At first glance, it looked like a bunch of kids playing with toys. Elementary-aged students fiddled with yellow plastic bees, tapped on tablets that controlled robots and designed simple applications …
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At first glance, it looked like a bunch of kids playing with toys.
Elementary-aged students fiddled with yellow plastic bees, tapped on tablets that controlled robots and designed simple applications on laptops — like making a cartoon dance or move around.
This was the sight at the Chaparral Family Coding Night at Sierra Middle School Dec. 6. The event allowed students to test out new educational devices and showcase their application across all subjects in school. The “toys” are controlled through computer coding and can be simply adjusted by a student.
It's the second annual event like this put on by the Chaparral feeder system, which includes Pine Lane, Mammoth Heights, Pine Grove, Prairie Crossing Cherokee Trail elementaries, Sierra Middle School and Chaparral High School.
“I have so many parents and families that say 'I don't understand what my kids are doing at school related to computer programming,'” Blair said. “We wanted parents and their children to have opportunities to get exposure to computer science just to wet their pallet to want to learn more.”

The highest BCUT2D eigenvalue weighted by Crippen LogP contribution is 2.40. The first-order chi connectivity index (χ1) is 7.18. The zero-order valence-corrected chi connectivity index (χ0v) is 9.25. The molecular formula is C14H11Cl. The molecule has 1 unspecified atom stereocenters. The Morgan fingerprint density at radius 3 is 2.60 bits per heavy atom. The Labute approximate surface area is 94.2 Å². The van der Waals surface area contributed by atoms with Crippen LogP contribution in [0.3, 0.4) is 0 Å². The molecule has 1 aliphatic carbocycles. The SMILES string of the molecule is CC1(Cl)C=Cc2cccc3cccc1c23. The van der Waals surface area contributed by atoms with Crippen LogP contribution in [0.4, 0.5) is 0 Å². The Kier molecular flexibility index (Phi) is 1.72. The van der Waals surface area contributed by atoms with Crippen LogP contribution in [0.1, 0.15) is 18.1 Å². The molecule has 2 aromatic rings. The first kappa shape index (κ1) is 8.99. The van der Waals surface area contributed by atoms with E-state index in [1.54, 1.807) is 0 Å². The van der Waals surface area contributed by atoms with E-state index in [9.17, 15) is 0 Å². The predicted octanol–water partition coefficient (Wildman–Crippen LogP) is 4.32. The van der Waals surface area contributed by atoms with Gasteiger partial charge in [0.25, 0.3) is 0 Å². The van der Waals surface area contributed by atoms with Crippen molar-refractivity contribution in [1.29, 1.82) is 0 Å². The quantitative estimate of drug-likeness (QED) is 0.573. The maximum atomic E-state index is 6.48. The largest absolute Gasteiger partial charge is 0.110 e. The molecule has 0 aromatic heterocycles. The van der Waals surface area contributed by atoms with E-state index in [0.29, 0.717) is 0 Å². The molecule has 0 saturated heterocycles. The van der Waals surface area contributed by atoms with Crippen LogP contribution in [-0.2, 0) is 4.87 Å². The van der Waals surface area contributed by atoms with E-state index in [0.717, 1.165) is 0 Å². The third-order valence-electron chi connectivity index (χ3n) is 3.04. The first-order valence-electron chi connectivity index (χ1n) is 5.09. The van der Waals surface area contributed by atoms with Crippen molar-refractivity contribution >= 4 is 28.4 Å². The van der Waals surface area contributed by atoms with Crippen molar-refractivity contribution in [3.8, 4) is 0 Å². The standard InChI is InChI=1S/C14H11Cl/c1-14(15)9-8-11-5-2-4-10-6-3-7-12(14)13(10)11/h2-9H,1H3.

Angela and Michael Herrera learned how to control a tiny coding robot, the Ozobot Bit, which can follow a designated path designed using a marker. Morgan Molcsan fiddled with a coding application on a laptop that controlled the size of a cartoon robot by simply changing a number of the coding format.
Ken Molcsan, Morgan's father, is a computer scientist by trade and saw the importance of teaching coding at an early age.
“I think it's important for our kids to be able to learn how to do programming. It's prevalent in everything we do today,” said Molcsan. “In the future, everybody's going to need to learn how to do this stuff, so it's important for kids to learn now.”
This was the third year in a row with a night dedicated to a hands-on coding event for parents to get involved. The night finished off the National Computer Science Education Week for schools worldwide, including several in the Douglas County School District. Dubbed “Hour of Code,” the event hopes to get students familiarized with coding
According to Code.org, the nonprofit behind the annual “Hour of Code” and the host of the event, there are almost 10 times as many computing job openings nationwide as there are students graduating with a degree in computer science.
Douglas County School District Assistant Superintendent Ted Knight said learning to code will be vital for any student as they move forward in education.
“We have plenty of industry partners that want this in the hands of students at an early age so they understand it,” Knight said. “Some of the time there's other subjects specifically integrated in, other times the teacher use it as a vehicle to bring other subjects in, just because you're bringing in student engagement because of some nifty gadget the kids can play with.”
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